This insight into Christian prayer would have determined how Pope Francis responded to Modi’s desire to meet knowing full well the possibility that the request was born of cynical intentions. Carrying over prayerful love into action would first require showing courtesy; for did not Christ promise “knock and the door will be opened to you”? Indeed, a perusal of the Gospels demonstrates that Christ was attentive to courtesy – considerate to the cries of those who called out to him, and even chastising those who sought to shoo away those who, like the repentant woman who anointed him with nard, sought to do him honour. 

And it is not just Christ who stressed courtesy. The Bible is peppered with instances of courtesy as a mark of Grace. Courtesy, as a gospel and biblical value, urged, therefore, that the Pope meet with Modi, even though he was not obliged to. Such courtesies are, as per protocol, extended to Heads of State, which Modi is not. The meeting was, in fact, a break with protocol. But if a break with protocol can open the door to a personal conversion, this protocol is worth breaking.

But practicing Christianity is not simply about being courteous. It is also about being honest to the truth, even if it requires plain speaking. Christian love is not so much an emotion, as it is a process. In December 2015, Pope Francis inaugurated the Extraordinary Jubilee Year of Mercy; and significantly, one of the spiritual acts of mercy is correcting the sinner. Receiving someone with courtesy does not mean simply papering over the problems with them. On the contrary, especially if our action is directed towards our brothers’ personal conversion, it obliges us to demonstrate how they have violated the higher laws of God. 

One hoped, therefore, that Francis would have seized this opportunity to communicate to Modi his concern over the fact that the Government led by the latter has failed to secure the bodily integrity of the various minoritized groups in India; to also communicate the anxieties of multiple religious orders and congregations whose representatives are often denied visas to enter the country, especially if these orders and congregations are seen as too critical of the State; the concern over how the rights of Overseas Citizens of India are being constrained by requiring that they do not engage in any missionary work;  and over how conversion to Christianity, especially by those marginalised by state and society, is being effectively criminalised in India. The impending survey of churches and conversions in Karnataka would have been another crucial issue to address; and the construction of detention camps in India; finally, how callously the late Fr. Stan Swamy, the Pope’s Jesuit confrere, was treated by the judicial system.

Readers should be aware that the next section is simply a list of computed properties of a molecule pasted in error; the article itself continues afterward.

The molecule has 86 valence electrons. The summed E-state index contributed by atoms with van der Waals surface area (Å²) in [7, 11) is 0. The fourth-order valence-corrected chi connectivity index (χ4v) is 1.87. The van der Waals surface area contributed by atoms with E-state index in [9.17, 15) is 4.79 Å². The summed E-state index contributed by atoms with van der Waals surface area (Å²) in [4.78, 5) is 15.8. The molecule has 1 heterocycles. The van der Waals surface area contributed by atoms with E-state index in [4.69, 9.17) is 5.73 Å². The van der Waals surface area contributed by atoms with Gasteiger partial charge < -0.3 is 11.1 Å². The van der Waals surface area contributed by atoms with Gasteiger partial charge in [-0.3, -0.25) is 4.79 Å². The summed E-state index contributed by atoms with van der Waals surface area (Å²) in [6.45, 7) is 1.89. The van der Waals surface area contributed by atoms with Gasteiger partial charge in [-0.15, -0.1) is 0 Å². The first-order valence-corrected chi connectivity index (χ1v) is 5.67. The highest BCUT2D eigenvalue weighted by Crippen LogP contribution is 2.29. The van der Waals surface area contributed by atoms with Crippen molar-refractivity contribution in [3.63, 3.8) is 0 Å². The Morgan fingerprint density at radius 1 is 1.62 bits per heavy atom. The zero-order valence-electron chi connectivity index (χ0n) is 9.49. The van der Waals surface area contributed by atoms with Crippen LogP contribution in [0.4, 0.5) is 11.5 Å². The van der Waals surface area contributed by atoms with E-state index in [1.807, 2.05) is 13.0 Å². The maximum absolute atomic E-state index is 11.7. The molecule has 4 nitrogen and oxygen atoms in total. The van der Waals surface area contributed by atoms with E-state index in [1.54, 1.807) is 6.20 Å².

However, these issues do not seem to have emerged during the audience granted to Modi. Perhaps it was too much to expect otherwise, especially since such meetings are formal and bound by protocol. However, refusing Modi the dignity of an audience, on the basis that such conversation would be impossible, would not only extinguish the possibility of such a conversation on another occasion, but would be tantamount to not showing the love that Christ demands of us even in the face of those who wish to destroy our physical presence. 

 In acting with the law of Christ, Pope Francis could offer a useful measure for the politics of Christians in India: pray for those who persecute you, love those who hate you, refuse to dismiss them as incorrigible enemies, but create the situations so that we can fearlessly correct them in charity, as indeed has been attempted, as we have seen, by Catholic prelates in India.